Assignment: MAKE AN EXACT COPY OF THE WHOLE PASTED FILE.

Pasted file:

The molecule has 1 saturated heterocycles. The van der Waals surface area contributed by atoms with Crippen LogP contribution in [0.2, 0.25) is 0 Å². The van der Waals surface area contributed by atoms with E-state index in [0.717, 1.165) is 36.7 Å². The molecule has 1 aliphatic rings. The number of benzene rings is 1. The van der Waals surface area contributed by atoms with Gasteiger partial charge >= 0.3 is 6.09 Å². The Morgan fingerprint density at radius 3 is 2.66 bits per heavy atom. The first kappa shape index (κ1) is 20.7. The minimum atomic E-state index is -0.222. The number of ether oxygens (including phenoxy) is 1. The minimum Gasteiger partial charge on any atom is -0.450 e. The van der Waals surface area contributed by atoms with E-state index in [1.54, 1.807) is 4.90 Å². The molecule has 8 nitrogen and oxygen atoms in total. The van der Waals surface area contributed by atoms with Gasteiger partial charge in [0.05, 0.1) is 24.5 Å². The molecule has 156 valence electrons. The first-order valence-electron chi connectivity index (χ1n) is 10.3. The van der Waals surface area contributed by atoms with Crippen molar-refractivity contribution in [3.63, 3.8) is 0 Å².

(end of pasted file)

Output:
The molecule has 1 saturated heterocycles. The van der Waals surface area contributed by atoms with Crippen LogP contribution in [0.2, 0.25) is 0 Å². The van der Waals surface area contributed by atoms with E-state index in [0.717, 1.165) is 36.7 Å². The molecule has 1 aliphatic rings. The number of benzene rings is 1. The van der Waals surface area contributed by atoms with Gasteiger partial charge >= 0.3 is 6.09 Å². The Morgan fingerprint density at radius 3 is 2.66 bits per heavy atom. The first kappa shape index (κ1) is 20.7. The minimum atomic E-state index is -0.222. The number of ether oxygens (including phenoxy) is 1. The minimum Gasteiger partial charge on any atom is -0.450 e. The van der Waals surface area contributed by atoms with E-state index in [1.54, 1.807) is 4.90 Å². The molecule has 8 nitrogen and oxygen atoms in total. The van der Waals surface area contributed by atoms with Gasteiger partial charge in [0.05, 0.1) is 24.5 Å². The molecule has 156 valence electrons. The first-order valence-electron chi connectivity index (χ1n) is 10.3. The van der Waals surface area contributed by atoms with Crippen molar-refractivity contribution in [3.63, 3.8) is 0 Å².